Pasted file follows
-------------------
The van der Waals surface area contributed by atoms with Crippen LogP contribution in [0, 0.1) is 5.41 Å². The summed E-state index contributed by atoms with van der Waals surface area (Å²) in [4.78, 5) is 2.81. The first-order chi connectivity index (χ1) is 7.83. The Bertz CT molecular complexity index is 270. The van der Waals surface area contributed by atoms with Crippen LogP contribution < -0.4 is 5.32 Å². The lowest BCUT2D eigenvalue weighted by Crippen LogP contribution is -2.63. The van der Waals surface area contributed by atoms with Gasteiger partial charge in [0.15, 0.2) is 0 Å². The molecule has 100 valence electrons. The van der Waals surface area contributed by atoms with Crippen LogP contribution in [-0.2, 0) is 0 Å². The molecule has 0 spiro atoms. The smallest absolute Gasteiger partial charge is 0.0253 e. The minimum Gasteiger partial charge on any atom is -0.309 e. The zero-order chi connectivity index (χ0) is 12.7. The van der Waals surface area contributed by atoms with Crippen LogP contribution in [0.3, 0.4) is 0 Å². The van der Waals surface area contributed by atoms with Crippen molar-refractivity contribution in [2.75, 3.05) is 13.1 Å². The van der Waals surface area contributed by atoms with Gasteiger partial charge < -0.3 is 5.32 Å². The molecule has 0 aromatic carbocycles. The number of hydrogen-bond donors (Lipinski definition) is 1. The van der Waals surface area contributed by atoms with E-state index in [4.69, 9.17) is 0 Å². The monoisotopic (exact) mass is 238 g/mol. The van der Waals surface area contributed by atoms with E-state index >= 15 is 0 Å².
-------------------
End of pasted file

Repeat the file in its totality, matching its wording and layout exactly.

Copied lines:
The van der Waals surface area contributed by atoms with Crippen LogP contribution in [0, 0.1) is 5.41 Å². The summed E-state index contributed by atoms with van der Waals surface area (Å²) in [4.78, 5) is 2.81. The first-order chi connectivity index (χ1) is 7.83. The Bertz CT molecular complexity index is 270. The van der Waals surface area contributed by atoms with Crippen LogP contribution < -0.4 is 5.32 Å². The lowest BCUT2D eigenvalue weighted by Crippen LogP contribution is -2.63. The van der Waals surface area contributed by atoms with Gasteiger partial charge in [0.15, 0.2) is 0 Å². The molecule has 100 valence electrons. The van der Waals surface area contributed by atoms with Crippen LogP contribution in [-0.2, 0) is 0 Å². The molecule has 0 spiro atoms. The smallest absolute Gasteiger partial charge is 0.0253 e. The minimum Gasteiger partial charge on any atom is -0.309 e. The zero-order chi connectivity index (χ0) is 12.7. The van der Waals surface area contributed by atoms with Crippen LogP contribution in [0.3, 0.4) is 0 Å². The van der Waals surface area contributed by atoms with Crippen molar-refractivity contribution in [2.75, 3.05) is 13.1 Å². The van der Waals surface area contributed by atoms with Gasteiger partial charge < -0.3 is 5.32 Å². The molecule has 0 aromatic carbocycles. The number of hydrogen-bond donors (Lipinski definition) is 1. The van der Waals surface area contributed by atoms with E-state index in [4.69, 9.17) is 0 Å². The monoisotopic (exact) mass is 238 g/mol. The van der Waals surface area contributed by atoms with E-state index >= 15 is 0 Å².